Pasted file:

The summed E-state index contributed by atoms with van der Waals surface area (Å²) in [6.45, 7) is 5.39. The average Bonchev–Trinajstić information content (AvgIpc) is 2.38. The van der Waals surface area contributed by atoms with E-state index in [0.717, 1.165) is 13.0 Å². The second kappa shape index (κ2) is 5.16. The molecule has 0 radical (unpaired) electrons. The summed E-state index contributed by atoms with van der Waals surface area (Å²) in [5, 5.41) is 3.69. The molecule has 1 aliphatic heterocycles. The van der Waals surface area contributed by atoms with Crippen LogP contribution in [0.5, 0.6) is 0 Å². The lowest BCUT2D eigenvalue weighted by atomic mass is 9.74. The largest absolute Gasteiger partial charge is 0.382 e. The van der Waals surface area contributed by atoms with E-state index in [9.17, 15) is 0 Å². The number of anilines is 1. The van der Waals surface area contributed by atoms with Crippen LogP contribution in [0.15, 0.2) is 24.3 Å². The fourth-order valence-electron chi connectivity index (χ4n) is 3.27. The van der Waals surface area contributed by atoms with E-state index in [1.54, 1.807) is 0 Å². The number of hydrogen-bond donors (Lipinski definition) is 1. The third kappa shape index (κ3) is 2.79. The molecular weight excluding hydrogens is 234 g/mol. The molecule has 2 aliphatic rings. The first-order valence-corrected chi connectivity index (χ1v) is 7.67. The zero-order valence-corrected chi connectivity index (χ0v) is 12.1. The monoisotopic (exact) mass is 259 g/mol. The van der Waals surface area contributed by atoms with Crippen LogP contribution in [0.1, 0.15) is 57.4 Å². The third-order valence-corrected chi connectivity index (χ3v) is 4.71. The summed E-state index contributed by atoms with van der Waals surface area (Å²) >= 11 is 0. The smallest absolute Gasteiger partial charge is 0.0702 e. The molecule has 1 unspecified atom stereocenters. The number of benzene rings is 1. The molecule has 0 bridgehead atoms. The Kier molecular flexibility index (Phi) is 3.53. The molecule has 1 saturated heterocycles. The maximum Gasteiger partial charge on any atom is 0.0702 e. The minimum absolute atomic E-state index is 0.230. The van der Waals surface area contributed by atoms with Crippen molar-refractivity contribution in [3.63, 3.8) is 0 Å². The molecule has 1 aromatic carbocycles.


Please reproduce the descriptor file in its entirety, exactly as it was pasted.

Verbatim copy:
The summed E-state index contributed by atoms with van der Waals surface area (Å²) in [6.45, 7) is 5.39. The average Bonchev–Trinajstić information content (AvgIpc) is 2.38. The van der Waals surface area contributed by atoms with E-state index in [0.717, 1.165) is 13.0 Å². The second kappa shape index (κ2) is 5.16. The molecule has 0 radical (unpaired) electrons. The summed E-state index contributed by atoms with van der Waals surface area (Å²) in [5, 5.41) is 3.69. The molecule has 1 aliphatic heterocycles. The van der Waals surface area contributed by atoms with Crippen LogP contribution in [0.5, 0.6) is 0 Å². The lowest BCUT2D eigenvalue weighted by atomic mass is 9.74. The largest absolute Gasteiger partial charge is 0.382 e. The van der Waals surface area contributed by atoms with E-state index in [9.17, 15) is 0 Å². The number of anilines is 1. The van der Waals surface area contributed by atoms with Crippen LogP contribution in [0.15, 0.2) is 24.3 Å². The fourth-order valence-electron chi connectivity index (χ4n) is 3.27. The van der Waals surface area contributed by atoms with E-state index in [1.54, 1.807) is 0 Å². The number of hydrogen-bond donors (Lipinski definition) is 1. The third kappa shape index (κ3) is 2.79. The molecular weight excluding hydrogens is 234 g/mol. The molecule has 2 aliphatic rings. The first-order valence-corrected chi connectivity index (χ1v) is 7.67. The zero-order valence-corrected chi connectivity index (χ0v) is 12.1. The monoisotopic (exact) mass is 259 g/mol. The van der Waals surface area contributed by atoms with Crippen LogP contribution in [0.1, 0.15) is 57.4 Å². The third-order valence-corrected chi connectivity index (χ3v) is 4.71. The summed E-state index contributed by atoms with van der Waals surface area (Å²) >= 11 is 0. The smallest absolute Gasteiger partial charge is 0.0702 e. The molecule has 1 unspecified atom stereocenters. The number of benzene rings is 1. The molecule has 0 bridgehead atoms. The Kier molecular flexibility index (Phi) is 3.53. The molecule has 1 saturated heterocycles. The maximum Gasteiger partial charge on any atom is 0.0702 e. The minimum absolute atomic E-state index is 0.230. The van der Waals surface area contributed by atoms with Crippen molar-refractivity contribution in [3.63, 3.8) is 0 Å². The molecule has 1 aromatic carbocycles.